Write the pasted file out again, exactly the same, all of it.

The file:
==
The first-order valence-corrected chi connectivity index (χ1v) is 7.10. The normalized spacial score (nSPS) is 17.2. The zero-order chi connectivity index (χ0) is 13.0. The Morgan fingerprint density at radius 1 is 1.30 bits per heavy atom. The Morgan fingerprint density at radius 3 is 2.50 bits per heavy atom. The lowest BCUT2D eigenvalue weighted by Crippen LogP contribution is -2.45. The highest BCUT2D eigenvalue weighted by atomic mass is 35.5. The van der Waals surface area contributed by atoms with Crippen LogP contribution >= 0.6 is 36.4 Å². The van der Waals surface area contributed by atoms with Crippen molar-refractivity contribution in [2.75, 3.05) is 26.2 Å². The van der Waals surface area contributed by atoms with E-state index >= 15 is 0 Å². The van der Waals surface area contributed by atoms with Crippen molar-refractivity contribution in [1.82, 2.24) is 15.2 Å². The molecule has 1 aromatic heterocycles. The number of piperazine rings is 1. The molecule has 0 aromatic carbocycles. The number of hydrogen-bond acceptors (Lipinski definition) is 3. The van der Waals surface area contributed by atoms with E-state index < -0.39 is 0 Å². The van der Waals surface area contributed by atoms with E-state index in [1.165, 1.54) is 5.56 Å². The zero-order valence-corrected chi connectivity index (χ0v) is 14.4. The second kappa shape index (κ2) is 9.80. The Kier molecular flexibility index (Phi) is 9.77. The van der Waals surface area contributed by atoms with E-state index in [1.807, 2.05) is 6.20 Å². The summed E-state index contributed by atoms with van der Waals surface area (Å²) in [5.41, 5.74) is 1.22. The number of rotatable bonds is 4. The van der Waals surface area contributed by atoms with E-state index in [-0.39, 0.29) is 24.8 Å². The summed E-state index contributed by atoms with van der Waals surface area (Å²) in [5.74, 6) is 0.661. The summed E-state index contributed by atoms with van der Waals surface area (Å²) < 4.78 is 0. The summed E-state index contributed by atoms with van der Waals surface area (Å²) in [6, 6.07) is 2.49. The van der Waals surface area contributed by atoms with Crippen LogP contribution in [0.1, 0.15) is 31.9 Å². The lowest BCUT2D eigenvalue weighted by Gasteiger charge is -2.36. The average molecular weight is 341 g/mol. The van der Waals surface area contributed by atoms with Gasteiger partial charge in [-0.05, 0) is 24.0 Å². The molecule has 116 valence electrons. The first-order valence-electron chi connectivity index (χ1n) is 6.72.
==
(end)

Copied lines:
The first-order valence-corrected chi connectivity index (χ1v) is 7.10. The normalized spacial score (nSPS) is 17.2. The zero-order chi connectivity index (χ0) is 13.0. The Morgan fingerprint density at radius 1 is 1.30 bits per heavy atom. The Morgan fingerprint density at radius 3 is 2.50 bits per heavy atom. The lowest BCUT2D eigenvalue weighted by Crippen LogP contribution is -2.45. The highest BCUT2D eigenvalue weighted by atomic mass is 35.5. The van der Waals surface area contributed by atoms with Crippen LogP contribution >= 0.6 is 36.4 Å². The van der Waals surface area contributed by atoms with Crippen molar-refractivity contribution in [2.75, 3.05) is 26.2 Å². The van der Waals surface area contributed by atoms with E-state index >= 15 is 0 Å². The van der Waals surface area contributed by atoms with Crippen molar-refractivity contribution in [1.82, 2.24) is 15.2 Å². The molecule has 1 aromatic heterocycles. The number of piperazine rings is 1. The molecule has 0 aromatic carbocycles. The number of hydrogen-bond acceptors (Lipinski definition) is 3. The van der Waals surface area contributed by atoms with E-state index < -0.39 is 0 Å². The van der Waals surface area contributed by atoms with E-state index in [1.165, 1.54) is 5.56 Å². The zero-order valence-corrected chi connectivity index (χ0v) is 14.4. The second kappa shape index (κ2) is 9.80. The Kier molecular flexibility index (Phi) is 9.77. The van der Waals surface area contributed by atoms with E-state index in [1.807, 2.05) is 6.20 Å². The summed E-state index contributed by atoms with van der Waals surface area (Å²) in [5.41, 5.74) is 1.22. The number of rotatable bonds is 4. The van der Waals surface area contributed by atoms with E-state index in [-0.39, 0.29) is 24.8 Å². The summed E-state index contributed by atoms with van der Waals surface area (Å²) in [5.74, 6) is 0.661. The summed E-state index contributed by atoms with van der Waals surface area (Å²) < 4.78 is 0. The summed E-state index contributed by atoms with van der Waals surface area (Å²) in [6, 6.07) is 2.49. The van der Waals surface area contributed by atoms with Crippen LogP contribution in [0.1, 0.15) is 31.9 Å². The lowest BCUT2D eigenvalue weighted by Gasteiger charge is -2.36. The average molecular weight is 341 g/mol. The van der Waals surface area contributed by atoms with Gasteiger partial charge in [-0.05, 0) is 24.0 Å². The molecule has 116 valence electrons. The first-order valence-electron chi connectivity index (χ1n) is 6.72.